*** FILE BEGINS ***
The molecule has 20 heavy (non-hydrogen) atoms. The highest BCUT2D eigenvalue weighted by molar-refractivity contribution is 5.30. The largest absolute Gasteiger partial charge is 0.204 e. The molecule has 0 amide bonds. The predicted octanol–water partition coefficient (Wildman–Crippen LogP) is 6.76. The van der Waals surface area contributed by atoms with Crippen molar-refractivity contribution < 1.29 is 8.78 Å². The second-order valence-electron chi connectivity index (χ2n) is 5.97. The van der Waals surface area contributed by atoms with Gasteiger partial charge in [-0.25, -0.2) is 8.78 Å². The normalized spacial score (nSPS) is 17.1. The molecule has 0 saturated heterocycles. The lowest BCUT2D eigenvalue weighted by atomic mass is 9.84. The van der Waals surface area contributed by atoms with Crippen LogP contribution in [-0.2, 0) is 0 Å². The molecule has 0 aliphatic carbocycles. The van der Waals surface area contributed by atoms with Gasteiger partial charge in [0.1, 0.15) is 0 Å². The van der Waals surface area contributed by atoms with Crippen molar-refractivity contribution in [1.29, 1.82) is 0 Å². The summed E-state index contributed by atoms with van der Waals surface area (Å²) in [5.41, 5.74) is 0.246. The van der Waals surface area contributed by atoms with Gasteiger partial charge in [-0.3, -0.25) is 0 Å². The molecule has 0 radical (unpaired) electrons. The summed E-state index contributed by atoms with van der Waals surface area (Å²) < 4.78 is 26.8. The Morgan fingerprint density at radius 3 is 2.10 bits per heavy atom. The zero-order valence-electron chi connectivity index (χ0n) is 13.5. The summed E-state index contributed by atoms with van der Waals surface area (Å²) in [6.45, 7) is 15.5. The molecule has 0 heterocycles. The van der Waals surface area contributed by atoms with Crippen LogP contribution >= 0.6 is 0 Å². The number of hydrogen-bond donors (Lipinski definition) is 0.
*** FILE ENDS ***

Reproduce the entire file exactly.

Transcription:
The molecule has 20 heavy (non-hydrogen) atoms. The highest BCUT2D eigenvalue weighted by molar-refractivity contribution is 5.30. The largest absolute Gasteiger partial charge is 0.204 e. The molecule has 0 amide bonds. The predicted octanol–water partition coefficient (Wildman–Crippen LogP) is 6.76. The van der Waals surface area contributed by atoms with Crippen molar-refractivity contribution < 1.29 is 8.78 Å². The second-order valence-electron chi connectivity index (χ2n) is 5.97. The van der Waals surface area contributed by atoms with Gasteiger partial charge in [-0.25, -0.2) is 8.78 Å². The normalized spacial score (nSPS) is 17.1. The molecule has 0 saturated heterocycles. The lowest BCUT2D eigenvalue weighted by atomic mass is 9.84. The van der Waals surface area contributed by atoms with Crippen LogP contribution in [-0.2, 0) is 0 Å². The molecule has 0 aliphatic carbocycles. The van der Waals surface area contributed by atoms with Gasteiger partial charge in [0.1, 0.15) is 0 Å². The van der Waals surface area contributed by atoms with Crippen molar-refractivity contribution in [1.29, 1.82) is 0 Å². The summed E-state index contributed by atoms with van der Waals surface area (Å²) in [5.41, 5.74) is 0.246. The van der Waals surface area contributed by atoms with Gasteiger partial charge in [-0.3, -0.25) is 0 Å². The molecule has 0 radical (unpaired) electrons. The summed E-state index contributed by atoms with van der Waals surface area (Å²) < 4.78 is 26.8. The Morgan fingerprint density at radius 3 is 2.10 bits per heavy atom. The zero-order valence-electron chi connectivity index (χ0n) is 13.5. The summed E-state index contributed by atoms with van der Waals surface area (Å²) in [6.45, 7) is 15.5. The molecule has 0 heterocycles. The van der Waals surface area contributed by atoms with Crippen LogP contribution >= 0.6 is 0 Å². The number of hydrogen-bond donors (Lipinski definition) is 0.